"The most abstract and intentional city on the entire globe." Fyodor Dostoevsky
For most people Russia still conjures up images of a land of bitterly cold winds, cutting across desolate wastes, of people queuing for hours just to buy bread. It's also home to vodka and James Bond villains. But this is a country so hard to define that it prompted Winston Churchill to call it a 'riddle wrapped in a mystery inside an enigma'. At its height, in the mid 19th century, the empire of the Romanovs comprised more than one sixth of the earth's surface. It was a "whole world, self-sufficient, independent, and absolute", flaunting the greatest wealth in Europe. Its culture, both rich and brilliant, would continue to shine, decades after the demise of its imperial benefactors.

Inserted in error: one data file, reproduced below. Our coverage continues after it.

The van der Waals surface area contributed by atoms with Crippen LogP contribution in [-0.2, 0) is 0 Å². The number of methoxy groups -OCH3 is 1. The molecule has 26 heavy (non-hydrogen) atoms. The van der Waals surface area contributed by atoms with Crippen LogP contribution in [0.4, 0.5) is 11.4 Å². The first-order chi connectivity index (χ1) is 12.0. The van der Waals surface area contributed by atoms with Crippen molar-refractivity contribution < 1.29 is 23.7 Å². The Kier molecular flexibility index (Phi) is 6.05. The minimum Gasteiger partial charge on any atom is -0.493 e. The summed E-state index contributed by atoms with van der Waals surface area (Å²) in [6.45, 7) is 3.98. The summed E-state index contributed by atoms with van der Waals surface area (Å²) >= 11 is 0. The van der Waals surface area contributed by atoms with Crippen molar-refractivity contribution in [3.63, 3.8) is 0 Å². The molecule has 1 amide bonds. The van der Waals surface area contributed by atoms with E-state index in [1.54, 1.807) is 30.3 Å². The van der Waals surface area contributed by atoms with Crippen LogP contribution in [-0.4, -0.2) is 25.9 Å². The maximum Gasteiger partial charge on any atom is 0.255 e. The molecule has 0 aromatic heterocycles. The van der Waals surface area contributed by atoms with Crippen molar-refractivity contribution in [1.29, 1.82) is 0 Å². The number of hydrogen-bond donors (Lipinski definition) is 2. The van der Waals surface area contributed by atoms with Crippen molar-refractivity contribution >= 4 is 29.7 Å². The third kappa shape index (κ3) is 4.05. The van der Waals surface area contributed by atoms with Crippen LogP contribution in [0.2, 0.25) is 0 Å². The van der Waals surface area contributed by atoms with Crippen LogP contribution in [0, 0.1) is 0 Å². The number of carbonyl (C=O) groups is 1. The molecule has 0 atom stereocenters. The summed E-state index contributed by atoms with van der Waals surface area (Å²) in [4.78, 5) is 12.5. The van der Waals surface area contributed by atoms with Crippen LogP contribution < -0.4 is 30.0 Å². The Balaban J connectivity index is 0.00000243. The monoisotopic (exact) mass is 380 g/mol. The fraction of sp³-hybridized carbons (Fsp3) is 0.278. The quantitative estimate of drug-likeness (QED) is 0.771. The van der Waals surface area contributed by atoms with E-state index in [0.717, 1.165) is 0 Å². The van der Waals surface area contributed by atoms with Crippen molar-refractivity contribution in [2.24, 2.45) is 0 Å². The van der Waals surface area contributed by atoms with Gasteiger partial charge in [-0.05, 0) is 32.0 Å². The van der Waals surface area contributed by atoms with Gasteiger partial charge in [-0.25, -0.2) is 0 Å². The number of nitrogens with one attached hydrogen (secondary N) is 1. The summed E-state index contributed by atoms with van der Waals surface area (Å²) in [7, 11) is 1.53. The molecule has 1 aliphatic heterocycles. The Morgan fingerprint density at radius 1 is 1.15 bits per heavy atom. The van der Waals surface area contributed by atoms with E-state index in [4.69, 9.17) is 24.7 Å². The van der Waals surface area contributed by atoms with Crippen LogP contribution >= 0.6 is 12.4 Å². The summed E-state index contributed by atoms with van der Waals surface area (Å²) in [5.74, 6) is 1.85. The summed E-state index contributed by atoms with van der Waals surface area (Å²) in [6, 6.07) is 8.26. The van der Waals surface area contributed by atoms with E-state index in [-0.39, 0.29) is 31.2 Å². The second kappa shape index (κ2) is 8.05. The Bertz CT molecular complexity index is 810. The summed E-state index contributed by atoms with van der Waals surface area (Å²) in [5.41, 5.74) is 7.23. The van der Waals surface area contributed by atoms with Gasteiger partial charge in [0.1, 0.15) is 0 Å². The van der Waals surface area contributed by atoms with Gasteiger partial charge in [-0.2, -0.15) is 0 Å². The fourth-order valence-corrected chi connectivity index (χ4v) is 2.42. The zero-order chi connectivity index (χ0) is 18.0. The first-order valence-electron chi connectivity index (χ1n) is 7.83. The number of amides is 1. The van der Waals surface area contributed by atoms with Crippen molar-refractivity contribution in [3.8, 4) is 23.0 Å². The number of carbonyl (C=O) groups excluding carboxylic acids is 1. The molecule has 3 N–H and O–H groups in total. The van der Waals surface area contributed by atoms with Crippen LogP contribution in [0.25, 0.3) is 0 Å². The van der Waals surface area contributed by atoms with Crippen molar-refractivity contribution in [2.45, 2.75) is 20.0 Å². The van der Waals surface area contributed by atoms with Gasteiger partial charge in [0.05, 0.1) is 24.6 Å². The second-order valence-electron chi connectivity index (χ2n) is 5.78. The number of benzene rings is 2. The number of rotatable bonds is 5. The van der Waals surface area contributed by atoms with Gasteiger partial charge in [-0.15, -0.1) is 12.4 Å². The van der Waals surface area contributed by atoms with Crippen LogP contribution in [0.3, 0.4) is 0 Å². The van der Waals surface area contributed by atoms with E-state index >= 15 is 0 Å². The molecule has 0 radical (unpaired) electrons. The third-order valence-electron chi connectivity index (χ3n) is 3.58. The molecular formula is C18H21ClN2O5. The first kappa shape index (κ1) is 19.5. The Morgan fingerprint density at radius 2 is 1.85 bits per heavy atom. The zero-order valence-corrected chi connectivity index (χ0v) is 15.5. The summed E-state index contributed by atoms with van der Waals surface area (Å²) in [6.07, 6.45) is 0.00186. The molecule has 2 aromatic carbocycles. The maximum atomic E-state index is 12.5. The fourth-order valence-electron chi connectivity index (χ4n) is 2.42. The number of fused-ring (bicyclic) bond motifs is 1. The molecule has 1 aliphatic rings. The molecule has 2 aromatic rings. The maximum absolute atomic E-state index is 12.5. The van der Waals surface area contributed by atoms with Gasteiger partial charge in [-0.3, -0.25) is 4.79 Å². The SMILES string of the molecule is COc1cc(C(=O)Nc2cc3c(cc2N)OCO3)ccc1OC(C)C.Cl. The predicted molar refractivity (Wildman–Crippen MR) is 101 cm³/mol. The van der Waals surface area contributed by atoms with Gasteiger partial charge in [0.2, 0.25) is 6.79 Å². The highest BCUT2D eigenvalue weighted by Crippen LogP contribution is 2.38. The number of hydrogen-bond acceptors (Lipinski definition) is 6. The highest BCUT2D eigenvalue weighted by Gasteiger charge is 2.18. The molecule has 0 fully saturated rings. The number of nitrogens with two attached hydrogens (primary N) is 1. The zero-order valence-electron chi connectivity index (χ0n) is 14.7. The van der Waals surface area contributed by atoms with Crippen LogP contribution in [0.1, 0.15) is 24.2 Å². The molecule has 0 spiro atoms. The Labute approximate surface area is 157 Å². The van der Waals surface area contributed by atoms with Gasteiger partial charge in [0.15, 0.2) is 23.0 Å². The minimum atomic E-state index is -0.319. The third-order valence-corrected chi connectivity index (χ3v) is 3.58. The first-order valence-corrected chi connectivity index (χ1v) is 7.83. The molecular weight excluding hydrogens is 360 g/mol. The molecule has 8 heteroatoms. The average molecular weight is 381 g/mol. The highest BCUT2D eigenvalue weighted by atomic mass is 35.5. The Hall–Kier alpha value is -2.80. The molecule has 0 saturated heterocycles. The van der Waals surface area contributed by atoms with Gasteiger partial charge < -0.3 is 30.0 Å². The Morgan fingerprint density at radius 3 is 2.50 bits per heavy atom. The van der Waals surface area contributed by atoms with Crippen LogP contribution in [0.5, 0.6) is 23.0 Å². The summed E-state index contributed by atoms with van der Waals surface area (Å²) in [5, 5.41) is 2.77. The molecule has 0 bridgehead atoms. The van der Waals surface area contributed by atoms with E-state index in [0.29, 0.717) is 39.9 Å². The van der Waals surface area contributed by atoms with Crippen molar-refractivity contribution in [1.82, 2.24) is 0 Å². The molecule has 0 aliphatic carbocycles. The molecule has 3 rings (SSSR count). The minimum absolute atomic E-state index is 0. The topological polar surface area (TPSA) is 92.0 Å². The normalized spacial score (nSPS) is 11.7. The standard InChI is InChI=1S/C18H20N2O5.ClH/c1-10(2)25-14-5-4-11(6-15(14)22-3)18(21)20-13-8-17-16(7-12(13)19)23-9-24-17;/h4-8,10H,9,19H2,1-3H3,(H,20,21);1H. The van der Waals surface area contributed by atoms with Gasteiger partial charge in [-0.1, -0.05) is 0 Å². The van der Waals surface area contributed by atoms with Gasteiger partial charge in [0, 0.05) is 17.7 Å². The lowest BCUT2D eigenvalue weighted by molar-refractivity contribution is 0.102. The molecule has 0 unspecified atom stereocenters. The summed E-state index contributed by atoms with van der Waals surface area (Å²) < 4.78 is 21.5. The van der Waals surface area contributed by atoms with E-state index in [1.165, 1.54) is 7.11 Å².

It is only in recent years that this mystery is beginning to unravel, as the Russian government finally realises that whilst tourism may not look as exciting as the oil or nickel industry, it does have huge untapped potential for bringing in badly needed foreign spending power. So gradually the iron curtain is starting to lift, and for tourists this means that the days of being shunted around in large groups are now a thing of the past and independent travel within this fascinating and beautiful country is now a real possibility.